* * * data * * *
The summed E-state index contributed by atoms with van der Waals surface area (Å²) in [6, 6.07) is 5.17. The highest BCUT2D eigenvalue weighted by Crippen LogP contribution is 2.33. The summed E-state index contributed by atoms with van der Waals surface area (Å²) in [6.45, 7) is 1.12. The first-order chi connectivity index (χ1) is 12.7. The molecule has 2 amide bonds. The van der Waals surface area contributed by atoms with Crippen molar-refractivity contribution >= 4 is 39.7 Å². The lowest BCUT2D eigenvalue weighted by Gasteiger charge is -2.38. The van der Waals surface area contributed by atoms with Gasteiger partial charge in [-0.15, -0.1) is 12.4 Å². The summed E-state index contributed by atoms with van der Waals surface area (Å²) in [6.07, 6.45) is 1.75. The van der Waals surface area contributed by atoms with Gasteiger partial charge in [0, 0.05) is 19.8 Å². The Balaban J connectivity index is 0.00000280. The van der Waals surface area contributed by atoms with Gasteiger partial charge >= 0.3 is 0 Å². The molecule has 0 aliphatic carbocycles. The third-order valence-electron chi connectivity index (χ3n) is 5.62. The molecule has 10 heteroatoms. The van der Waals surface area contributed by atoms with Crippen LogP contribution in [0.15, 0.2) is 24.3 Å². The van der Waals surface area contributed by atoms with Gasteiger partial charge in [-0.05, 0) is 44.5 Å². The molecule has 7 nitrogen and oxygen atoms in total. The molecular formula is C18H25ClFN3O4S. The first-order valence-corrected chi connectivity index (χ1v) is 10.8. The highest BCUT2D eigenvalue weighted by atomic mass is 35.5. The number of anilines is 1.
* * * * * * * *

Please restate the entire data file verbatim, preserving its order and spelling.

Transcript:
The summed E-state index contributed by atoms with van der Waals surface area (Å²) in [6, 6.07) is 5.17. The highest BCUT2D eigenvalue weighted by Crippen LogP contribution is 2.33. The summed E-state index contributed by atoms with van der Waals surface area (Å²) in [6.45, 7) is 1.12. The first-order chi connectivity index (χ1) is 12.7. The molecule has 2 amide bonds. The van der Waals surface area contributed by atoms with Crippen molar-refractivity contribution >= 4 is 39.7 Å². The lowest BCUT2D eigenvalue weighted by Gasteiger charge is -2.38. The van der Waals surface area contributed by atoms with Gasteiger partial charge in [-0.15, -0.1) is 12.4 Å². The summed E-state index contributed by atoms with van der Waals surface area (Å²) in [6.07, 6.45) is 1.75. The van der Waals surface area contributed by atoms with Gasteiger partial charge in [0, 0.05) is 19.8 Å². The Balaban J connectivity index is 0.00000280. The van der Waals surface area contributed by atoms with Gasteiger partial charge >= 0.3 is 0 Å². The molecule has 0 aliphatic carbocycles. The third-order valence-electron chi connectivity index (χ3n) is 5.62. The molecule has 10 heteroatoms. The van der Waals surface area contributed by atoms with Crippen LogP contribution in [0.15, 0.2) is 24.3 Å². The van der Waals surface area contributed by atoms with Gasteiger partial charge in [-0.05, 0) is 44.5 Å². The molecule has 7 nitrogen and oxygen atoms in total. The molecular formula is C18H25ClFN3O4S. The first-order valence-corrected chi connectivity index (χ1v) is 10.8. The highest BCUT2D eigenvalue weighted by atomic mass is 35.5. The number of anilines is 1.